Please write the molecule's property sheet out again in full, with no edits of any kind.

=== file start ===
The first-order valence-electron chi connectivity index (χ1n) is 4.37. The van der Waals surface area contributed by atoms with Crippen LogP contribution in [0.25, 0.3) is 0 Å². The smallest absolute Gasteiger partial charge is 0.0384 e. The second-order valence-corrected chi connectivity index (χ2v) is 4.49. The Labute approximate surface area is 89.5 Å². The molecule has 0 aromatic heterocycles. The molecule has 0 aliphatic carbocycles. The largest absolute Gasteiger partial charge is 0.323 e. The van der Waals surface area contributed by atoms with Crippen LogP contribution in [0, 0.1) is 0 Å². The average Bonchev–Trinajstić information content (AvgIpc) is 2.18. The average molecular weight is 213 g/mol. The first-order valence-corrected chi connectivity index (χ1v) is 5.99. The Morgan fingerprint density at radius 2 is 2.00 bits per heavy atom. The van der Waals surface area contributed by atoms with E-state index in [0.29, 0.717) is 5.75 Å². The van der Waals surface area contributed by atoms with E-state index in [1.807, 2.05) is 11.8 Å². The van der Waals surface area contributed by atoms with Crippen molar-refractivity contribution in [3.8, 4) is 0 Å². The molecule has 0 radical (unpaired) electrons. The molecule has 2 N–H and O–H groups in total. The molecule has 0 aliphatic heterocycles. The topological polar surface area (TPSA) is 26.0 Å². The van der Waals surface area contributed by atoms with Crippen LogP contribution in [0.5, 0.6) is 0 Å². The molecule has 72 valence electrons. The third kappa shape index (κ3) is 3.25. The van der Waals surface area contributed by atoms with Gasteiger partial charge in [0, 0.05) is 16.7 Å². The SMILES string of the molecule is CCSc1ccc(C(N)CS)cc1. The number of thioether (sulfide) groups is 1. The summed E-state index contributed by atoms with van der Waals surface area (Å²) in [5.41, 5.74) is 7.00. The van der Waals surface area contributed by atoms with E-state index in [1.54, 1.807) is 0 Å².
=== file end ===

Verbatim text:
The first-order valence-electron chi connectivity index (χ1n) is 4.37. The van der Waals surface area contributed by atoms with Crippen LogP contribution in [0.25, 0.3) is 0 Å². The smallest absolute Gasteiger partial charge is 0.0384 e. The second-order valence-corrected chi connectivity index (χ2v) is 4.49. The Labute approximate surface area is 89.5 Å². The molecule has 0 aromatic heterocycles. The molecule has 0 aliphatic carbocycles. The largest absolute Gasteiger partial charge is 0.323 e. The van der Waals surface area contributed by atoms with Crippen LogP contribution in [0, 0.1) is 0 Å². The average Bonchev–Trinajstić information content (AvgIpc) is 2.18. The average molecular weight is 213 g/mol. The first-order valence-corrected chi connectivity index (χ1v) is 5.99. The Morgan fingerprint density at radius 2 is 2.00 bits per heavy atom. The van der Waals surface area contributed by atoms with E-state index in [0.29, 0.717) is 5.75 Å². The van der Waals surface area contributed by atoms with E-state index in [1.807, 2.05) is 11.8 Å². The van der Waals surface area contributed by atoms with Crippen molar-refractivity contribution in [3.8, 4) is 0 Å². The molecule has 0 radical (unpaired) electrons. The molecule has 2 N–H and O–H groups in total. The molecule has 0 aliphatic heterocycles. The topological polar surface area (TPSA) is 26.0 Å². The van der Waals surface area contributed by atoms with Crippen LogP contribution in [0.5, 0.6) is 0 Å². The molecule has 72 valence electrons. The third kappa shape index (κ3) is 3.25. The van der Waals surface area contributed by atoms with Gasteiger partial charge in [0, 0.05) is 16.7 Å². The SMILES string of the molecule is CCSc1ccc(C(N)CS)cc1. The number of thioether (sulfide) groups is 1. The summed E-state index contributed by atoms with van der Waals surface area (Å²) in [5.41, 5.74) is 7.00. The van der Waals surface area contributed by atoms with E-state index in [1.54, 1.807) is 0 Å².